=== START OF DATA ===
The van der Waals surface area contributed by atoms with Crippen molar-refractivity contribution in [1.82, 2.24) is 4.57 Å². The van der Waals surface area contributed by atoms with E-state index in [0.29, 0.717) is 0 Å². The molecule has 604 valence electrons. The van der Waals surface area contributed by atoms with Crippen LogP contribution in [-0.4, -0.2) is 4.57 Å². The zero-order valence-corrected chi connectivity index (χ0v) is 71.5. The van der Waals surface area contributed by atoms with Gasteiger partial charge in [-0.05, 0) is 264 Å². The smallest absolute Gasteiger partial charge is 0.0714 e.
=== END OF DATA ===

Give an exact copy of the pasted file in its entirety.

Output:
The van der Waals surface area contributed by atoms with Crippen molar-refractivity contribution in [1.82, 2.24) is 4.57 Å². The van der Waals surface area contributed by atoms with E-state index in [0.29, 0.717) is 0 Å². The molecule has 604 valence electrons. The van der Waals surface area contributed by atoms with Crippen LogP contribution in [-0.4, -0.2) is 4.57 Å². The zero-order valence-corrected chi connectivity index (χ0v) is 71.5. The van der Waals surface area contributed by atoms with Gasteiger partial charge in [-0.05, 0) is 264 Å². The smallest absolute Gasteiger partial charge is 0.0714 e.